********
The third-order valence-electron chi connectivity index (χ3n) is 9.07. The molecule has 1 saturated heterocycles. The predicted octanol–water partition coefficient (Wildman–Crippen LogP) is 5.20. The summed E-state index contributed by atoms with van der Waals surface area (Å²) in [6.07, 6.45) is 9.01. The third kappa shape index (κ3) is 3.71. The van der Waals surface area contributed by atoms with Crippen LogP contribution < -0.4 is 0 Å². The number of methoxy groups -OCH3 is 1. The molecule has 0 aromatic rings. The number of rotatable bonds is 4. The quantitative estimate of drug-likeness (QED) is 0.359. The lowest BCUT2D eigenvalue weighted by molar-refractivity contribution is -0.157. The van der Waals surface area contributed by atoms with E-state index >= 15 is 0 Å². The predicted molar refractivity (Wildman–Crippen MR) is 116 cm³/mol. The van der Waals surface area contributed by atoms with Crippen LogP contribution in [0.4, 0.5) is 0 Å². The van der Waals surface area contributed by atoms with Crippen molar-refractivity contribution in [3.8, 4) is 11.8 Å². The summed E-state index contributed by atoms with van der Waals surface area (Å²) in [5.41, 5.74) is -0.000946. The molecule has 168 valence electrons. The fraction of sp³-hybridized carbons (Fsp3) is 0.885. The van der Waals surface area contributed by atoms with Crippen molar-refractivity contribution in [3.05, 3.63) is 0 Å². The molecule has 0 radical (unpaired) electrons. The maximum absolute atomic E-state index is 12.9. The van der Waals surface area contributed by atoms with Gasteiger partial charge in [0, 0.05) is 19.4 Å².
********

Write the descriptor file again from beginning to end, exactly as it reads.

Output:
The third-order valence-electron chi connectivity index (χ3n) is 9.07. The molecule has 1 saturated heterocycles. The predicted octanol–water partition coefficient (Wildman–Crippen LogP) is 5.20. The summed E-state index contributed by atoms with van der Waals surface area (Å²) in [6.07, 6.45) is 9.01. The third kappa shape index (κ3) is 3.71. The van der Waals surface area contributed by atoms with Crippen LogP contribution < -0.4 is 0 Å². The number of methoxy groups -OCH3 is 1. The molecule has 0 aromatic rings. The number of rotatable bonds is 4. The quantitative estimate of drug-likeness (QED) is 0.359. The lowest BCUT2D eigenvalue weighted by molar-refractivity contribution is -0.157. The van der Waals surface area contributed by atoms with E-state index >= 15 is 0 Å². The predicted molar refractivity (Wildman–Crippen MR) is 116 cm³/mol. The van der Waals surface area contributed by atoms with Crippen LogP contribution in [0.4, 0.5) is 0 Å². The van der Waals surface area contributed by atoms with Crippen molar-refractivity contribution in [3.8, 4) is 11.8 Å². The summed E-state index contributed by atoms with van der Waals surface area (Å²) in [5.41, 5.74) is -0.000946. The molecule has 168 valence electrons. The fraction of sp³-hybridized carbons (Fsp3) is 0.885. The van der Waals surface area contributed by atoms with Crippen molar-refractivity contribution in [3.05, 3.63) is 0 Å². The molecule has 0 radical (unpaired) electrons. The maximum absolute atomic E-state index is 12.9. The van der Waals surface area contributed by atoms with Gasteiger partial charge in [0, 0.05) is 19.4 Å².